I now have an iPhone 3GS. My AT&T contract is up. AT&T has been pretty good, so I do not necessarily want to leave them. (It’s worked well enough, plus I have the grandfathered unlimited data thing, so I’d probably prefer to stay with the devil I know.) I would leave them if there was something materially better elsewhere.
So, I’m at that time where I can basically pick anything. My wife also wants a different phone, though she might simply take my 3GS (she has pretty limited email/net access needs).
So I was more or less mindlessly planning on upgrading to the iPhone 4S, when i realized: (i) my firm apparently supports Android phones now; and (ii) I really wasn’t all that impressed with what I learned about the 4S.
So (at the risk of the typical Apple v. Android flamewar), I’m kind of looking for the current battle of the pros and cons of each with respect to phones that are either out now or will be out in the next month or so. Including, of course, the best in class to buy for Android. I naturally assume best in class for Apple is the 4S. For Android, I understand that the “Nexus” is coming out soon, but they do not know exactly when, nor do they know whether it is coming out for AT&T?
Having used both, the iphone is a much more polished product. Android does allow for a lot more customization, so if you really want to decide which dialer, lockscreen, launcher, keyboard, etc, to use you may enjoy that. I just profoundly don’t give a shit and want the stock to work well.
Android 4.0 looks to be a major improvement, and the new galaxy nexus comes out next month. So you may want to wait. But I wouldn’t, I’d just get the 4S.
If you enjoy hacking your phone, great – Android might be for you. Otherwise, even if you find one that doesn’t obviously suck when you buy it, it probably will before your contract is up. HTC is the primary exception, as long as you bought a top-end device and you aren’t on AT&T.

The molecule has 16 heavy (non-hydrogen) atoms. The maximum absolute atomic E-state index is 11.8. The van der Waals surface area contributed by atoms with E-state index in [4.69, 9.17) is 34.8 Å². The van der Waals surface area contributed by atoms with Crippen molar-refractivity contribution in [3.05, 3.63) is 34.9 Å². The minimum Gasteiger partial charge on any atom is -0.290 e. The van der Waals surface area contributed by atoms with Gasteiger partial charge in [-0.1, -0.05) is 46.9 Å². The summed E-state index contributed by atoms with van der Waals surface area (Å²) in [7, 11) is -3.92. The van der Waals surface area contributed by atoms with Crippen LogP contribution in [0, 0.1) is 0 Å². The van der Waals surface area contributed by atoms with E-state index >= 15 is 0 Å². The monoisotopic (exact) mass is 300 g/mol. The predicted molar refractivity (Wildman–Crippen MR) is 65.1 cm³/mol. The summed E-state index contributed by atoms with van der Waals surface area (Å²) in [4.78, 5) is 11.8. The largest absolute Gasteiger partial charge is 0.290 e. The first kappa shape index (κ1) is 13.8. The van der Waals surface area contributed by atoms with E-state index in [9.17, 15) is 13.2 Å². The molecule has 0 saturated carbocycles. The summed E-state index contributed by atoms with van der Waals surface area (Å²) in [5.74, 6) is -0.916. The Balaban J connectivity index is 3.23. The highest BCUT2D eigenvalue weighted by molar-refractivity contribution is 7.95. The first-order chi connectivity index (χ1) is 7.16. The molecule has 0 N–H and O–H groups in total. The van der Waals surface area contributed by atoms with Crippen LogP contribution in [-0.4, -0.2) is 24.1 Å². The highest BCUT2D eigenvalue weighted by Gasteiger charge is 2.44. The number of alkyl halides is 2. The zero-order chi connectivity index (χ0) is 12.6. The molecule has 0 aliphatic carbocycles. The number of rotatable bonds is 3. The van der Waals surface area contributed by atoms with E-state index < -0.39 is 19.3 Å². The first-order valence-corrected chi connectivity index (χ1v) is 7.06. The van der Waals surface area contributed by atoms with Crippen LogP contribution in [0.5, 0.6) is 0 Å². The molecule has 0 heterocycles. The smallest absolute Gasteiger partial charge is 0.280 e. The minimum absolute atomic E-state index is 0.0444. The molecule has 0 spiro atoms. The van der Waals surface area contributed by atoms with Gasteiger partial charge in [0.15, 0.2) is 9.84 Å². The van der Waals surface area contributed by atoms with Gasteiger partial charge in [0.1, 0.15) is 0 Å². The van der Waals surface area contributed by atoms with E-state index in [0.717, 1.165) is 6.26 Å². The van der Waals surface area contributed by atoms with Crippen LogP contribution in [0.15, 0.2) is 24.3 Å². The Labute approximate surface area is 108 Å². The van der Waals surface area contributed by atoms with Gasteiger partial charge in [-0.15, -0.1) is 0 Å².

That aside, from the Android side of things, the Galaxy Nexus looks good but also has some very strong competition from Motorola (RAZR). Otherwise, yeah, what Stusser said.
The Galaxy Nexus is, by rumor, a Verizon exclusive for the next bit. The Galaxy S II is the current flagship ATAT phone, and by all accounts very nice. Hardware-wise, it’s very similar to the iPhone, except with a larger screen. Play with 'em in the store and see which you prefer.
Contra everyone else, I don’t think the tinker/“just works” dichotomy is really the axis you want to choose on. I think it’s more a matter of what kind of integration you have. If you use Google or Amazon services (GMail, Google Calendar, Amazon Cloud Player, Google MP3, Google Voice), Android just works, and integrates perfectly with those services. If you use Apple software and services (iTunes, MobileMe, whatever), then you’re pretty enmeshed in Apple’s web and will want an iPhone.
Beyond that, hardware is roughly comparable (except for the screen size thing), and iOS 5 eliminates most of the glaring gaps in iOS’s functionality relative to Android, so the main advantage to Android is simply the fact that you can actually do whatever you want with it, and run programs without having to clear it with Apple first (which in practical terms means that you can take advantage of Amazon’s free app every day, from where I’ve gotten a zillion games, many of which are pretty good; I’m still annoyed that I got my phone too late for the free PvZ, though).